My Pastor always says this, “faithful, available, and teachable.” We call it FAT at my church. And I was always those things, faithful, available, and teachable. I went to school for photography, but there’s always room to grow, and I just looked for those relationships. And I was always pure with my intent about it, never looking for a handout.

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            Man, this is bringing me back, but it’s just super cool that I’m here with my bros now and that we get to go on the road together. I was just always pure, and faithful to my craft and available, like I always made the time to do it, and I was always teachable to learn what it’s like to be on the road, what are some rules to being at shows, dress code even. Like you have to be wearing a black shirt when you’re in the mosh-pit so you don’t stand out going on stage, stuff like that. Keep that, FAT. Faithful, Available, and Teachable, that’s something huge with me. And I will tell that to anybody. Nowadays, I can always see pure intent, like if they just want a pass from me or want me to plug them with someone or if they really want to just learn and build something like a relationship.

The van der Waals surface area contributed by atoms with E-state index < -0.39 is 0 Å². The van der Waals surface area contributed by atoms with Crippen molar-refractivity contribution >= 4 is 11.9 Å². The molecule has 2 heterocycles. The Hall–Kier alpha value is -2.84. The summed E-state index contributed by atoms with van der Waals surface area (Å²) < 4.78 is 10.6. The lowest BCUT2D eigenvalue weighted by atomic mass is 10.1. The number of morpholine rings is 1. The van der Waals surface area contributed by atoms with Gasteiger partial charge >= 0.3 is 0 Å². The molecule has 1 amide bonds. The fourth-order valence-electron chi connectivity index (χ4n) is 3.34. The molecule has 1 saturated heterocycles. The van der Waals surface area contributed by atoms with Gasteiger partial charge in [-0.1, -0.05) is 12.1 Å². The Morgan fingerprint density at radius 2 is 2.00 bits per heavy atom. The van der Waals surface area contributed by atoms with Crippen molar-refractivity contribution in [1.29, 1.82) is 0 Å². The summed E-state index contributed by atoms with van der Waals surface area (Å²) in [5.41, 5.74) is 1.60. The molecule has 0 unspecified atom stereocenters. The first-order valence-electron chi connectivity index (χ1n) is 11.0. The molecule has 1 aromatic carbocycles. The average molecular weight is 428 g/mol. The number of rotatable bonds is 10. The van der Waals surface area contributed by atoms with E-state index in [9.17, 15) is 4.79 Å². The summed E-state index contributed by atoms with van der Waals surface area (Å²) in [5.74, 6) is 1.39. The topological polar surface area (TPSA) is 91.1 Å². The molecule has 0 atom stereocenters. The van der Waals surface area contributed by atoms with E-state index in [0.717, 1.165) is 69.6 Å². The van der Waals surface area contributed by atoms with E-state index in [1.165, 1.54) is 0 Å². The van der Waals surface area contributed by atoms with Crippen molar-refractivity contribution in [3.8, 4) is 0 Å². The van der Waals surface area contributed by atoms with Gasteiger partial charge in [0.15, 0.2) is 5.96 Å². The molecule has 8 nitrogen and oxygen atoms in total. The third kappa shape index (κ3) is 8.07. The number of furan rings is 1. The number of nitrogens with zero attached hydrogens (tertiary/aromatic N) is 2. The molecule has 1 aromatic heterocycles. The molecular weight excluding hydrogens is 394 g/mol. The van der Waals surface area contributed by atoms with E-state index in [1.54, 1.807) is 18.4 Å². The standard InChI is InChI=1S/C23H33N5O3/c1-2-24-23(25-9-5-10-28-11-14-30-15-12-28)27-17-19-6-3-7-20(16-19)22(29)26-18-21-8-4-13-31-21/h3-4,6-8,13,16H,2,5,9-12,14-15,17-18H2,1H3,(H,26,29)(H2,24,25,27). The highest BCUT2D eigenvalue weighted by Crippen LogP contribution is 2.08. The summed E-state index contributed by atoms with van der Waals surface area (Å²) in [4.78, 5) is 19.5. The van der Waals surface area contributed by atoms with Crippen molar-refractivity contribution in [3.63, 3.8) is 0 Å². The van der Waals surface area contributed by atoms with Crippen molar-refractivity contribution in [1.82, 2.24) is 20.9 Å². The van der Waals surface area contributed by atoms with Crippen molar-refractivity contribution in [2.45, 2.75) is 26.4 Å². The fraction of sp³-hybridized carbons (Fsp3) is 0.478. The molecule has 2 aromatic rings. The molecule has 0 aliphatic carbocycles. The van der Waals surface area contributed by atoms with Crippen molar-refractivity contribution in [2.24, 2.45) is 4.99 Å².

I’m not a technical photographer, but with concert photography there are some rules like, you need that fast shutter speed, high ISO; don’t be afraid of the grain, I know portrait photographers always add the grain, but you won’t have to in concert really, the grain is just there. Don’t be afraid to hit [the ISO] to 6400. Just get the shots.

I would say, don’t take no for an answer. I don’t care, people will say “you’re crappy,” whatever. I started off crappy and I’m just trying to be a household name in CHH (Christian Hip-Hop) and in the concert world in general. So that’s kind of a goal for me.

I heard a quote from one of my friends and its says, “how are you going to make a ripple in a lake, if you can’t even make a ripple in a pond?” So start off locally and then build up.

 

When you’re not doing photography, what are your other hobbies?

            Honestly, I’m a huge introvert, so I’m like a couch slug. So I’ll just be chilling playing video games. I chill with my friends on the weekends. Go to the movies, I’m just a normal dude hanging with my bros. I’ll play sports every once in a while, but I’m just trying to come up with ways to better invent myself in different areas and better myself.


A huge thanks to Jake for doing this interview. If you're interested in Jake's work and seeing more of it, check him out on Instagram. If you have suggestions on who I should interview next, feel free to contact me using the contact form here.